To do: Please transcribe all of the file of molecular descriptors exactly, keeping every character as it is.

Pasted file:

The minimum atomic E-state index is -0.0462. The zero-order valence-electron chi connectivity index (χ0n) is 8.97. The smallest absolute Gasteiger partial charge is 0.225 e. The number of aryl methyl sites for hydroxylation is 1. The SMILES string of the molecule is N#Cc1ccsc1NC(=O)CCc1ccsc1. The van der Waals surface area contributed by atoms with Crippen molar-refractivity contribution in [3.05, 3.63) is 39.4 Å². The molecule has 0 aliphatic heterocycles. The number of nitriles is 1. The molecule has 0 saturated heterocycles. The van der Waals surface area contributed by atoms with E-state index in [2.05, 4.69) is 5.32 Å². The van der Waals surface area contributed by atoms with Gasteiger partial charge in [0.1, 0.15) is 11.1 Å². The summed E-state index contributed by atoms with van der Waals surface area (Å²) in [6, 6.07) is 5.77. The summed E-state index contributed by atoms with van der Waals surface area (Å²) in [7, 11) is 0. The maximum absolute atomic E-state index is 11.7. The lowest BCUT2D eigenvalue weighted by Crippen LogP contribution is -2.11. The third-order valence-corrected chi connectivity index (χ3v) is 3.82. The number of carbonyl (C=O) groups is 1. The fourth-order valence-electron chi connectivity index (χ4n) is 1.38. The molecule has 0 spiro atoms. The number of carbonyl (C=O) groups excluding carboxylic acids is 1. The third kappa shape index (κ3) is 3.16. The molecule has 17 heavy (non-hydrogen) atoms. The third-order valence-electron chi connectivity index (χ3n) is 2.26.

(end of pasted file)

The minimum atomic E-state index is -0.0462. The zero-order valence-electron chi connectivity index (χ0n) is 8.97. The smallest absolute Gasteiger partial charge is 0.225 e. The number of aryl methyl sites for hydroxylation is 1. The SMILES string of the molecule is N#Cc1ccsc1NC(=O)CCc1ccsc1. The van der Waals surface area contributed by atoms with Crippen molar-refractivity contribution in [3.05, 3.63) is 39.4 Å². The molecule has 0 aliphatic heterocycles. The number of nitriles is 1. The molecule has 0 saturated heterocycles. The van der Waals surface area contributed by atoms with E-state index in [2.05, 4.69) is 5.32 Å². The van der Waals surface area contributed by atoms with Gasteiger partial charge in [0.1, 0.15) is 11.1 Å². The summed E-state index contributed by atoms with van der Waals surface area (Å²) in [6, 6.07) is 5.77. The summed E-state index contributed by atoms with van der Waals surface area (Å²) in [7, 11) is 0. The maximum absolute atomic E-state index is 11.7. The lowest BCUT2D eigenvalue weighted by Crippen LogP contribution is -2.11. The third-order valence-corrected chi connectivity index (χ3v) is 3.82. The number of carbonyl (C=O) groups is 1. The fourth-order valence-electron chi connectivity index (χ4n) is 1.38. The molecule has 0 spiro atoms. The number of carbonyl (C=O) groups excluding carboxylic acids is 1. The third kappa shape index (κ3) is 3.16. The molecule has 17 heavy (non-hydrogen) atoms. The third-order valence-electron chi connectivity index (χ3n) is 2.26.